If you’re a user of Chrome, Firefox or Opera browsers, you may fall victim to a pernicious phishing scam that’s lurking the web these days.
Brute force and complex attacks from a few IPs have been ravaging the internet for the past four months, according to the monthly published Wordfence Attack Reports.
Nearly every networker knows that Internet is not a plaything, and one needs to know how to handle it properly to avoid falling victim to myriads of abusers. True?
Get acquired with a few of the most common security threats that might be awaiting for you just around the corner.
Wordpress has earned much of its fame as a free and open-source content management system. Installing it is easy. Learning and handling couldn’t be easier.
The greatest thing about Wordpress is probably that you can start using its basic features without tons of previous reading and education. You don’t have to be a geek, or familiar with coding or anything. It is so intuitive and user-friendly that virtually anyone can sit down for a couple of hours and figure out how to run a blog or build a simple website, using features that are already there.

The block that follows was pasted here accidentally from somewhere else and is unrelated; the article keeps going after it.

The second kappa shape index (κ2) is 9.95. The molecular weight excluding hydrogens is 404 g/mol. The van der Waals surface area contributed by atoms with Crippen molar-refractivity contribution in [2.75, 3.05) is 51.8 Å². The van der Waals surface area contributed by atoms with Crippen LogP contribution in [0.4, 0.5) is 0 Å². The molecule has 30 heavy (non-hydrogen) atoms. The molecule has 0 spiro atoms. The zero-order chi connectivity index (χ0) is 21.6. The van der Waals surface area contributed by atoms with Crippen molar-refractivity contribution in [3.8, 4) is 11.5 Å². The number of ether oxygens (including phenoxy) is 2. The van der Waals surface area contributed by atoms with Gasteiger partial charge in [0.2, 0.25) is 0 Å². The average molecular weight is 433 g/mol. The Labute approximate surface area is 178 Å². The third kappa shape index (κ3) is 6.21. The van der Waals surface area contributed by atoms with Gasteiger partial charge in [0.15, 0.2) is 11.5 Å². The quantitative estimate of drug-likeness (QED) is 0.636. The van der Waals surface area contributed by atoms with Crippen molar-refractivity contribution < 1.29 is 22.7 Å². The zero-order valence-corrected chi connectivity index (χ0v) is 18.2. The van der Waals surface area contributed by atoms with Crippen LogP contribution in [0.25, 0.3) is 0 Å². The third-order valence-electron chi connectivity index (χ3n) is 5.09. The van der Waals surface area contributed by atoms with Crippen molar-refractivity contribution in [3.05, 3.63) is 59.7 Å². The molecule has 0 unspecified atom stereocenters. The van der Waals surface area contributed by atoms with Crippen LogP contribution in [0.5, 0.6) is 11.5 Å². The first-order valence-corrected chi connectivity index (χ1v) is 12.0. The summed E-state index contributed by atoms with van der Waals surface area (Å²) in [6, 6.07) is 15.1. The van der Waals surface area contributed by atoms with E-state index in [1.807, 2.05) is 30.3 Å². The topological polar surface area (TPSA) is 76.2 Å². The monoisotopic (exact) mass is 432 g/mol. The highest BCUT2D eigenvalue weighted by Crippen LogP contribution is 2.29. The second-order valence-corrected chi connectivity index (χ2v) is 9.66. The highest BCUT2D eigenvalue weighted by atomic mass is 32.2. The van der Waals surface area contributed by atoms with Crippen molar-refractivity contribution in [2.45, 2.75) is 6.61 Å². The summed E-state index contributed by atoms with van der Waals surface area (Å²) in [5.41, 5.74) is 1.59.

Is it hard to really secure your website or is it really hard to do it? Both, actually.
What special powers does Wordpress have that still make it the most popular platform there is?
Try to google “Wordpress powers”.
The web host you’re currently using is too expensive, or it experiences downtime every now, then and again. Or it is too slow to handle all of your traffic. Or it isn’t really secure, as you would want it to be. Or it takes too much time to resolve those normal, mundane things that we euphemistically call problems.
Before the year 2017 knocked on our door, Wordpress released their new update, as is tradition. They named it after jazz diva Sarah Sassy Vaughan. Adequate enough, for the reasons you’ll come to understand the moment you press “Update”. (Be sure to backup before that, though.)